Suppose that a country of rationalists is attacked by a country of Evil Barbarians who know nothing of probability theory or decision theory. There's a certain concept of "rationality" which says that the rationalists inevitably lose, because the Barbarians believe in a heavenly afterlife if they die in battle, while the rationalists would all individually prefer to stay out of harm's way. So the rationalist civilization is doomed; it is too elegant and civilized to fight the savage Barbarians... And then there's the idea that rationalists should be able to (a) solve group coordination problems, (b) care a lot about other people and (c) win...
Analysis of the gender imbalance that appears in "rationalist" communities, suggesting nine possible causes of the effect, and possible corresponding solutions.
I sometimes think of myself as being like the protagonist in a classic SF labyrinth story, wandering further and further into some alien artifact, trying to radio back a description of what I'm seeing, so that I can be followed. But what I'm finding is not just the Way, the thing that lies at the center of the labyrinth; it is also my Way, the path that I would take to come closer to the center, from whatever place I started out. And yet there is still a common thing we are all trying to find. We should be aware that others' shortest paths may not be the same as our own, but this is not the same as giving up the ability to judge or to share.
When subjects know about a bias or are warned about a bias, overcorrection is not unheard of as an experimental result. That's what makes a lot of cognitive subtasks so troublesome - you know you're biased but you're not sure how much, and if you keep tweaking you may overcorrect. The danger of underconfidence (overcorrecting for overconfidence) is that you pass up opportunities on which you could have been successful; not challenging difficult enough problems; losing forward momentum and adopting defensive postures; refusing to put the hypothesis of your inability to the test; losing enough hope of triumph to try hard enough to win. You should ask yourself "Does this way of thinking make me stronger, or weaker?"
Good online communities die primarily by refusing to defend themselves, and so it has been since the days of Eternal September. Anyone acculturated by academia knows that censorship is a very grave sin... in their walled gardens where it costs thousands and thousands of dollars to enter. A community with internal politics will treat any attempt to impose moderation as a coup attempt (since internal politics seem of far greater import than invading barbarians). In rationalist communities this is probably an instance of underconfidence - mildly competent moderators are probably quite trustworthy to wield the banhammer. On Less Wrong, the community is the moderator (via karma) and you will need to trust yourselves enough to wield the power and keep the garden clear.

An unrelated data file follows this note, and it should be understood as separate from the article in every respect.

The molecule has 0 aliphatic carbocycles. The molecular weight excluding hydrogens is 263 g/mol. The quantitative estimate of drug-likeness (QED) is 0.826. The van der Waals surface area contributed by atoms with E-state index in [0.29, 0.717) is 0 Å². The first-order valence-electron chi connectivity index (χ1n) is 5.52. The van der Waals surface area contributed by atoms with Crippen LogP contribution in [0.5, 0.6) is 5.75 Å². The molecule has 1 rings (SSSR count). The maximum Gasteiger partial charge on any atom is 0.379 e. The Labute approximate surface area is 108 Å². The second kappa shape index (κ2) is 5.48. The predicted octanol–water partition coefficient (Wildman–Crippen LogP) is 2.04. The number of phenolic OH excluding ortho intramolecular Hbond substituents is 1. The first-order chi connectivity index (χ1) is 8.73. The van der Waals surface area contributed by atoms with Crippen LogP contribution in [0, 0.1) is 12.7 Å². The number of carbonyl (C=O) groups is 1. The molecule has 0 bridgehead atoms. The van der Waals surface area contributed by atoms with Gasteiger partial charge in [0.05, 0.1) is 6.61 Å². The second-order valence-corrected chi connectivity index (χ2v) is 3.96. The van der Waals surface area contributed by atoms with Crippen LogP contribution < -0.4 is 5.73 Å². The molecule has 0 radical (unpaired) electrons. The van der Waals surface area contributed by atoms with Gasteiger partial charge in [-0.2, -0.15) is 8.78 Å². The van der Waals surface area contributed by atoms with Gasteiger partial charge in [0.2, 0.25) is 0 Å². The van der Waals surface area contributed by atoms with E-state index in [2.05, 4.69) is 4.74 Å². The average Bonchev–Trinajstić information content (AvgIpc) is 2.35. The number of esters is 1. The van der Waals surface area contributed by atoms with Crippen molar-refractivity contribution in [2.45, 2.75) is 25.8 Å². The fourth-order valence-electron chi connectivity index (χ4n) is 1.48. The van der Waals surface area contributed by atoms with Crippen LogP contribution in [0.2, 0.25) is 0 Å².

I've developed primarily the art of epistemic rationality, in particular, the arts required for advanced cognitive reductionism... arts like distinguishing fake explanations from real ones and avoiding affective death spirals. There is much else that needs developing to create a craft of rationality - fighting akrasia; coordinating groups; teaching, training, verification, and becoming a proper experimental science; developing better introductory literature... And yet it seems to me that there is a beginning barrier to surpass before you can start creating high-quality craft of rationality, having to do with virtually everyone who tries to think lofty thoughts going instantly astray, or indeed even realizing that a craft of rationality exists and that you ought to be studying cognitive science literature to create it. It's my hope that my writings, as partial as they are, will serve to surpass this initial barrier. The rest I leave to you.
Knowledge of this heuristic might be useful in fighting akrasia.
Practical advice is genuinely much, much more useful when it's backed up by concrete experimental results, causal models that are actually true, or valid math that is validly interpreted. (Listed in increasing order of difficulty.) Stripping out the theories and giving the mere advice alone wouldn't have nearly the same impact or even the same message; and oddly enough, translating experiments and math into practical advice seems to be a rare niche activity relative to academia. If there's a distinctive LW style, this is it.
The fact that this final series was on the craft and the community seems to have delivered a push in something of the wrong direction, (a) steering toward conversation about conversation and (b) making present accomplishment pale in the light of grander dreams. Time to go back to practical advice and deep theories, then.
Generalization From One Example is a tendency to pay too much attention to the few anecdotal pieces of evidence you experienced, and model some general phenomenon based on them. This is a special case of availability bias, and the way in which the mistake unfolds is closely related to the correspondence bias and the hindsight bias.
Applied scenario about forming priors.
People don't actually remember much of what they know, they only remember how to find it, and the fact that there is something to find. Thus, it's important to know about what's known in various domains, even without knowing the content.
People are offended by grabs for status.